Monday, November 24, 2008

DiaBlog: Net Impact

I wasn't able to attend much of Net Impact this year, but several students from Colorado State reported back that the event at Wharton was better than ever. Below are some comments from Joseph Darnell and Mitesh Gala about this year's annual conference:

Q: What were the most interesting sessions you attended for BOPreneurs?
Mitesh: "Definitely the one on Socially Responsible Investing - There were three venture firms, including Innosight Ventures, headed by Clayton Christensen. They have invested in a laundry kiosk business in Bangalore."
Joseph: The biomimicry workshop was by far the most interesting panel I attended. I also thought the 'Hype vs. Reality: Impact and Potential of Social Enterprises in International Development' was particularly enlightening, and very relevant for any aspiring BOPreneur." (For Matt Austin's blog on this panel, click here)

Q: What were the key points you remember from these sessions?
Mitesh: "There doesn't have to be a trade-off between social business vs. traditional business. Both businesses are run on or evaluated on their bottom lines by the investors. However, investors use a more advanced evaluation tool to measure social impact and its effect on the bottom line, for instance, using a 'balanced scorecard' tool."
Joseph: "Some of the other business strategy applications from the world of nature were nearly mind-blowing. I liked insights like “optimize rather than maximize”, “use free energy”, and “ focus on shape, rather than material”. There was also talk of building within “ecological building codes” as opposed to the manmade versions we’ve invented. I really liked the business applications; Industry Biomes, Ecosystem Succession (as related to market entry) and Market Dietary Strategy (organism doesn’t define it’s food, it’s food defines the organism)."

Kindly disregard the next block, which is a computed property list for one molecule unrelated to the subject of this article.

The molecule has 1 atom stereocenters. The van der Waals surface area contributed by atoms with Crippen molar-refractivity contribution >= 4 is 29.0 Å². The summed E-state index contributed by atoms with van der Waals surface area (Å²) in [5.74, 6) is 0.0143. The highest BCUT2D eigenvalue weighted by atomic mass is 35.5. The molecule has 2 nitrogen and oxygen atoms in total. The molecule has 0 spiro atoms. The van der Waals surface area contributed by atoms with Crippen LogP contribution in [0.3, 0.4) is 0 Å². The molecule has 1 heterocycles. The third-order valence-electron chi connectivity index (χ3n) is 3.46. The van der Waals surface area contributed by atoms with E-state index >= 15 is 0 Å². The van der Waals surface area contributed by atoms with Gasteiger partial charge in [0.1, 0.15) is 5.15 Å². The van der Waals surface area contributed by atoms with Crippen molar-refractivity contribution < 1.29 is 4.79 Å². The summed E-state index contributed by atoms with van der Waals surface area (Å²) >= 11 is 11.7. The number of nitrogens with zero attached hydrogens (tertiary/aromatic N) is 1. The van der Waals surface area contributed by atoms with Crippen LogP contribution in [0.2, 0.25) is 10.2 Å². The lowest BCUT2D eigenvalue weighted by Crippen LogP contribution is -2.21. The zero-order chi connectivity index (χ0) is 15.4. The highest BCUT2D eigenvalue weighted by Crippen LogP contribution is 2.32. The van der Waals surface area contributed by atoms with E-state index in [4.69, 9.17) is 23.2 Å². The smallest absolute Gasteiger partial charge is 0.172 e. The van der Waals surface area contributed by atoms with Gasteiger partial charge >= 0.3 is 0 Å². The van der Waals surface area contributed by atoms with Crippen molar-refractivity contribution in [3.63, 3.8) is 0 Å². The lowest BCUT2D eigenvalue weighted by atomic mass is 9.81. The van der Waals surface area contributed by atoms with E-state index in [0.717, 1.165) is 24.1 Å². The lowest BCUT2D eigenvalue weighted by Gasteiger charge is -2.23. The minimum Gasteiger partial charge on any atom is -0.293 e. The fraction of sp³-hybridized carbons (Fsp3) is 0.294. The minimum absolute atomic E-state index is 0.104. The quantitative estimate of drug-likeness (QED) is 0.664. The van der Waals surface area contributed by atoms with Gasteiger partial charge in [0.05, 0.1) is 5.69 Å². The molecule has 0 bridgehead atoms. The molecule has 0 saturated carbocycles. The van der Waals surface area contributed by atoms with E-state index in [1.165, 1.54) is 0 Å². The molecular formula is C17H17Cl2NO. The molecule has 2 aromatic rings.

Q: How are current global financial worries impacting MBAs' interest in sustainability and, more specifically, BOP work?
Joseph: "I think the interest in sustainability as a value add is only being heightened by the financial crisis. I think that it’s a way for MBAs to make themselves more attractive to employers. As for the BOP, it seems that interest in 'emerging markets' hasn’t waned."
Mitesh: "The conference had more panels on social businesses compared to last year and so it is hard to relate current financial worries with MBA's interest. There is still a lot more interest in CSR and Green technology, than in BOP work."

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